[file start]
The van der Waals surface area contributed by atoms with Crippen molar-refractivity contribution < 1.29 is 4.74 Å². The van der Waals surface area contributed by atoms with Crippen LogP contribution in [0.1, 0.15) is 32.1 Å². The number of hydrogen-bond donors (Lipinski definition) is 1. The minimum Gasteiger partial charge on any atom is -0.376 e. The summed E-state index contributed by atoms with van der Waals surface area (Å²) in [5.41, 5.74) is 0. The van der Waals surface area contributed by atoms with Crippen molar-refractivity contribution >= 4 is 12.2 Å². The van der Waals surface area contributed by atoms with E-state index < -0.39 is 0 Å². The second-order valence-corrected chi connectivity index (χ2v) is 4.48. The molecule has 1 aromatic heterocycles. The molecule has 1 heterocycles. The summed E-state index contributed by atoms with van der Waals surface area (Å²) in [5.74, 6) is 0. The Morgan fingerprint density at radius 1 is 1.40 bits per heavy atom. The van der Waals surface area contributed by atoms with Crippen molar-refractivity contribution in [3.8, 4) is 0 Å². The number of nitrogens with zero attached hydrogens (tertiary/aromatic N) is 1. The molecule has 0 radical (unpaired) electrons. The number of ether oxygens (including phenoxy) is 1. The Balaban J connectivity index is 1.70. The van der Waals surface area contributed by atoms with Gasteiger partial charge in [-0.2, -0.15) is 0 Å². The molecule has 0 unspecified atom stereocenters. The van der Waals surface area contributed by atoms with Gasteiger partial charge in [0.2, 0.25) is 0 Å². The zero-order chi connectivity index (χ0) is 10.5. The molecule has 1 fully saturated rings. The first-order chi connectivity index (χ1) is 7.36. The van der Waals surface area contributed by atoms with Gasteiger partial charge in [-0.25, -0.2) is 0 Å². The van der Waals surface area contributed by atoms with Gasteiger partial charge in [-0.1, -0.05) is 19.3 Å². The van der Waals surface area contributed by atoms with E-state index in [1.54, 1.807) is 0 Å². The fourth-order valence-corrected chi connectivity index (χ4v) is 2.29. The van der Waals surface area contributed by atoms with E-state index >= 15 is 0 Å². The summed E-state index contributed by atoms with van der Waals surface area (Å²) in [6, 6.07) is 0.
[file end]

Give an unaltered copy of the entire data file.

The van der Waals surface area contributed by atoms with Crippen molar-refractivity contribution < 1.29 is 4.74 Å². The van der Waals surface area contributed by atoms with Crippen LogP contribution in [0.1, 0.15) is 32.1 Å². The number of hydrogen-bond donors (Lipinski definition) is 1. The minimum Gasteiger partial charge on any atom is -0.376 e. The summed E-state index contributed by atoms with van der Waals surface area (Å²) in [5.41, 5.74) is 0. The van der Waals surface area contributed by atoms with Crippen molar-refractivity contribution >= 4 is 12.2 Å². The van der Waals surface area contributed by atoms with E-state index < -0.39 is 0 Å². The second-order valence-corrected chi connectivity index (χ2v) is 4.48. The molecule has 1 aromatic heterocycles. The molecule has 1 heterocycles. The summed E-state index contributed by atoms with van der Waals surface area (Å²) in [5.74, 6) is 0. The Morgan fingerprint density at radius 1 is 1.40 bits per heavy atom. The van der Waals surface area contributed by atoms with Crippen molar-refractivity contribution in [3.8, 4) is 0 Å². The number of nitrogens with zero attached hydrogens (tertiary/aromatic N) is 1. The molecule has 0 radical (unpaired) electrons. The number of ether oxygens (including phenoxy) is 1. The Balaban J connectivity index is 1.70. The van der Waals surface area contributed by atoms with Gasteiger partial charge in [-0.2, -0.15) is 0 Å². The molecule has 0 unspecified atom stereocenters. The van der Waals surface area contributed by atoms with Gasteiger partial charge in [0.2, 0.25) is 0 Å². The zero-order chi connectivity index (χ0) is 10.5. The molecule has 1 fully saturated rings. The first-order chi connectivity index (χ1) is 7.36. The van der Waals surface area contributed by atoms with Gasteiger partial charge in [-0.25, -0.2) is 0 Å². The van der Waals surface area contributed by atoms with Gasteiger partial charge in [-0.1, -0.05) is 19.3 Å². The van der Waals surface area contributed by atoms with E-state index in [1.54, 1.807) is 0 Å². The fourth-order valence-corrected chi connectivity index (χ4v) is 2.29. The van der Waals surface area contributed by atoms with E-state index >= 15 is 0 Å². The summed E-state index contributed by atoms with van der Waals surface area (Å²) in [6, 6.07) is 0.